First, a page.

• CMarisa J. Monreal, Robert K. Thomson, Brian L. Scott, Jaqueline L. Kiplinger, Enhancing the synthetic efficacy of thorium tetrachloride bis(1,2-dimethoxyethane) with added 1,2-dimethoxyethane: Preparation of metallocene thorium dichlorides, Inorganic Chemistry Communications, Volume 46, August 2014
  • Deepak Rawat, Smruti Dash, A.R. Joshi, Thermodynamic studies of thorium phosphate diphosphate and phase investigations of Th-P-O and Th-P-H2O systems, Thermochimica Acta, Volume 581, 10 April 2014
  • M.G. Brik, First-principles studies of the structural, electronic, and optical properties of a novel thorium compound Rb2Th7Se15, Journal of Solid State Chemistry, Volume 212, April 2014
  • Moshiel Biton, Assaf Shamir, Michael Shandalov, Neta Arad-Vosk, Amir Sa'ar, Eyal Yahel, Yuval Golan, Chemical deposition and characterization of thorium-alloyed lead sulfide thin films, Thin Solid Films, Volume 556, 1 April 2014
  • Clément Falaise, Christophe Volkringer, Thierry Loiseau, Isolation of thorium benzoate polytypes with discrete ThO8 square antiprismatic units involved in chain-like assemblies, Inorganic Chemistry Communications, Volume 39, January 2014
  • Yingjie Zhang, Mohan Bhadbhade, Jiabin Gao, Inna Karatchevtseva, Jason R. Price, Gregory R. Lumpkin, Synthesis and crystal structures of uranium (VI) and thorium (IV) complexes with picolinamide and malonamide, Inorganic Chemistry Communications, Volume 37, November 2013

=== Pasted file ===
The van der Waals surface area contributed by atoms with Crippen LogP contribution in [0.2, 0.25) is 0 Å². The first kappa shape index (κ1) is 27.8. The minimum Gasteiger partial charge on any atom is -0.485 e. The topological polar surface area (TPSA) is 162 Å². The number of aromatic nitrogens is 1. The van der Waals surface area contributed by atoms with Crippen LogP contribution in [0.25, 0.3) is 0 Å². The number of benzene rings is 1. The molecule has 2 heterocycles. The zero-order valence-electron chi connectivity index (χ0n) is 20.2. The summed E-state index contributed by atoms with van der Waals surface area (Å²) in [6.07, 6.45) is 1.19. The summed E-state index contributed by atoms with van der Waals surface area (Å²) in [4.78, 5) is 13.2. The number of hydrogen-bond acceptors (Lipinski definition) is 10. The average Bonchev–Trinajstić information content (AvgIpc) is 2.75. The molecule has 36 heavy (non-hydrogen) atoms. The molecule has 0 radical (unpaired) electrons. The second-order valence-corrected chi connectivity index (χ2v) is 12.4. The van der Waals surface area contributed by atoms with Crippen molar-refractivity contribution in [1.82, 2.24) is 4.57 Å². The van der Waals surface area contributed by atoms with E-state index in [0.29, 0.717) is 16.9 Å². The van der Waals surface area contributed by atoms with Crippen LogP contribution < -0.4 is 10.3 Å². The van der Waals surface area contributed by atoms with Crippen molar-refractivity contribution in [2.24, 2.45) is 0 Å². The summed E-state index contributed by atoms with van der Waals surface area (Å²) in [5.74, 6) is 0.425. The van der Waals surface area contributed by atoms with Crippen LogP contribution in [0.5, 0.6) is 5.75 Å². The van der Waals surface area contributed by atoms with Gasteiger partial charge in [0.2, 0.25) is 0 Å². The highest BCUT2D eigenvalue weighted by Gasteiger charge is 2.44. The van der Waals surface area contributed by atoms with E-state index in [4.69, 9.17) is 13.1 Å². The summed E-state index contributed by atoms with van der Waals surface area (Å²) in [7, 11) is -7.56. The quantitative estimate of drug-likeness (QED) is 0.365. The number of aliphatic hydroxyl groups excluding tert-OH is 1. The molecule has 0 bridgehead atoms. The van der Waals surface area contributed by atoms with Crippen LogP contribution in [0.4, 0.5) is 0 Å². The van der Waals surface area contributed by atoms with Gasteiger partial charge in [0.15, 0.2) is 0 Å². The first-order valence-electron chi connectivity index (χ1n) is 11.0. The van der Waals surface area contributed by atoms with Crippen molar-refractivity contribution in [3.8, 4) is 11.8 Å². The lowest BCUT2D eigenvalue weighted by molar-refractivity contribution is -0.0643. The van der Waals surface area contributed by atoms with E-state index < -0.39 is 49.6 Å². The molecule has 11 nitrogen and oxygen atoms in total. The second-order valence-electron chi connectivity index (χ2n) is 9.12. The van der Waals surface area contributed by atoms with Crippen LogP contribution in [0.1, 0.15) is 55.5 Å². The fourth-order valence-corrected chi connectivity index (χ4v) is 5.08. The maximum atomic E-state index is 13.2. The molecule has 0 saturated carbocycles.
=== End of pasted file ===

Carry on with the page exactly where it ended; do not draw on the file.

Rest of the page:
• A.N. Turanov, V.K. Karandashev, V.M. Masalov, A.A. Zhokhov, G.A. Emelchenko, Adsorption of lanthanides(III), uranium(VI) and thorium(IV) from nitric acid solutions by carbon inverse opals modified with tetraphenylmethylenediphospine dioxide, Journal of Colloid and Interface Science, Volume 405, 1 September 2013
  • K.O. Obodo, N. Chetty, A theoretical study of thorium titanium-based alloys, Journal of Nuclear Materials, Volume 440, Issues 1–3, September 2013
  • Meera Keskar, S.K. Sali, N.D. Dahale, K. Krishnan, N.K. Kulkarni, R. Phatak, S. Kannan, Thermal stability and expansion studies of cesium molybdates and cesium thorium molybdates, Journal of Nuclear Materials, Volume 438, Issues 1–3, July 2013
  • D. Pérez Daroca, S. Jaroszewicz, A.M. Llois, H.O. Mosca, Phonon spectrum, mechanical and thermophysical properties of thorium carbide, Journal of Nuclear Materials, Volume 437, Issues 1–3, June 2013

Thulium Isotopes

Naturally occurring thulium (Tm) has 1 stable isotope, 169Tm.

Nuclide Symbol Isotopic Mass Half-Life Nuclear Spin
169Tm 168.9342133 Observationally Stable 1/2 +